Tag Archives: Morning News

Morning News: Ukraine War & Future Conflicts, Italian Bank ‘Doom Loop’

A.M. Edition for July 6. Military strategists are learning in real time how future wars will be fought. WSJ Brussels bureau chief Dan Michaels explains how the war in Ukraine could shape future conflicts. Plus, the doom cycle haunting Italian banks. Luke Vargas hosts.

Morning News: Philippines ‘Bongbong’ Marcos And Scotland Independence

It is a remarkable turnaround for a notorious family: the late dictator’s son just took the reins. But how will he govern? Scotland’s separatist party is again pushing for an independence referendum.

That will probably fail—and empower the very prime minister that many Scots love to hate. And, why pilots in Ukraine are using an outdated, inaccurate missile-delivery technique.

Morning News: Ukraine’s Losses In Donbas, Prison Radio, CBD Use In Japan

Russia is making steady, piecemeal gains in the region; Ukrainian forces are simply outgunned. That disparity defines the war’s progression—for now.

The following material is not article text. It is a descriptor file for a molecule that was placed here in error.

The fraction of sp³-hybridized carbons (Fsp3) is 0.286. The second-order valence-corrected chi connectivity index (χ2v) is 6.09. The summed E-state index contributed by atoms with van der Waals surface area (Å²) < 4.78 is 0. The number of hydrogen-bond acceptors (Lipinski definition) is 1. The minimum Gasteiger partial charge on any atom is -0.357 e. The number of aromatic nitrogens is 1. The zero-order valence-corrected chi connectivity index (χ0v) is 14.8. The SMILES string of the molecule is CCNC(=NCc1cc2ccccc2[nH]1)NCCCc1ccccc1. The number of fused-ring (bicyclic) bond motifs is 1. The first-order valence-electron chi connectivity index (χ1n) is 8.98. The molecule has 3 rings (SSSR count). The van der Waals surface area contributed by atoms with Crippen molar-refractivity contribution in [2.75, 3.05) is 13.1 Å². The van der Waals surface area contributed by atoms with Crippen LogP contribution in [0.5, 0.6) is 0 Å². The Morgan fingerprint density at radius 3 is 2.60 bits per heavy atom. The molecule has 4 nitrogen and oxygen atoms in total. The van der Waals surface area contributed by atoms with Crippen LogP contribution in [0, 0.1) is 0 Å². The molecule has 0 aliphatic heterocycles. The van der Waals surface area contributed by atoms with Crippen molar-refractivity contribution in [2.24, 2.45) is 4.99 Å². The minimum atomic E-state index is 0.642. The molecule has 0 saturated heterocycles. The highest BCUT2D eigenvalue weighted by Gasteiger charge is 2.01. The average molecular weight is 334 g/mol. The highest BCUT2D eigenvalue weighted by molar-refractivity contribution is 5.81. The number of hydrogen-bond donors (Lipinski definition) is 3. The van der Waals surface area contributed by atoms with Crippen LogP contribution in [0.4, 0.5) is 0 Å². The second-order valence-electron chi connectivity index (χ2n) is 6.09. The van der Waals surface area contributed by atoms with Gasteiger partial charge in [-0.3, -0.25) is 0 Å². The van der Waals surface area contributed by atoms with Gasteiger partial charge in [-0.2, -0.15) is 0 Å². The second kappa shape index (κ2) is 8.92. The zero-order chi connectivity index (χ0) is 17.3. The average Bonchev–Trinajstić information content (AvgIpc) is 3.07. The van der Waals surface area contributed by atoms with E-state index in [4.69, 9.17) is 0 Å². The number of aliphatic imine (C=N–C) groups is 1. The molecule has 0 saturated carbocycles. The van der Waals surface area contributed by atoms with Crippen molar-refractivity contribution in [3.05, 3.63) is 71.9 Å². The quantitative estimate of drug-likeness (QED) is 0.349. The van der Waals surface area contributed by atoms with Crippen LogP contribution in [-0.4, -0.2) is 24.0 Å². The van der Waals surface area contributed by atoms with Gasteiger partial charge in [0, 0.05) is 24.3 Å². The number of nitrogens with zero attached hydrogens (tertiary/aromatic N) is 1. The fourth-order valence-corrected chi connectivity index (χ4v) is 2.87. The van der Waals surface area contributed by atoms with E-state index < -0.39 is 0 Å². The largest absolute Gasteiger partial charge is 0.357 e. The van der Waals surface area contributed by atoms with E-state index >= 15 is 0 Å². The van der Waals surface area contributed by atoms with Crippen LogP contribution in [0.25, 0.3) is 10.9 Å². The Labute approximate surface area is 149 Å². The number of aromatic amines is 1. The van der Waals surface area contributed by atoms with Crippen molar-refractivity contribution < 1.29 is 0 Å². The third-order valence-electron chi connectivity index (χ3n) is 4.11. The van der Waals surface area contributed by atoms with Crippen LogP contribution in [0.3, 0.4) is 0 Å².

More than 20 countries have radio stations run by and for prisoners, giving those inside a voice. And why a cannabis derivative is proving popular among Japan’s elderly. 

Morning News: EU-Israel-Egypt Natural Gas Deal, Container Ship Storage

A.M. Edition for June 16. The European Union signed a natural-gas deal with Israel and Egypt on Wednesday in a bid to wean itself off Russian supplies by tapping into the gas riches of the eastern Mediterranean.

WSJ correspondent Dov Lieber in Tel Aviv explains the significance of the deal for Israel and Egypt, even if the agreement doesn’t allow the EU to make up for losses of Russian gas. Luke Vargas hosts.

Morning News: Britain’s Foiled Asylum Policy, Taliban Tax Collectors

The European Court of Human rights foiled Britain’s plans to send asylum-seekers to Rwanda yesterday by holding that British courts must first find the policy legal. The Taliban have proven surprisingly adept tax collectors, though they will spend much of the funds on defence rather than improving the lives of struggling Afghans. And the world is buying too few electric vehicles to meaningfully reduce carbon emissions.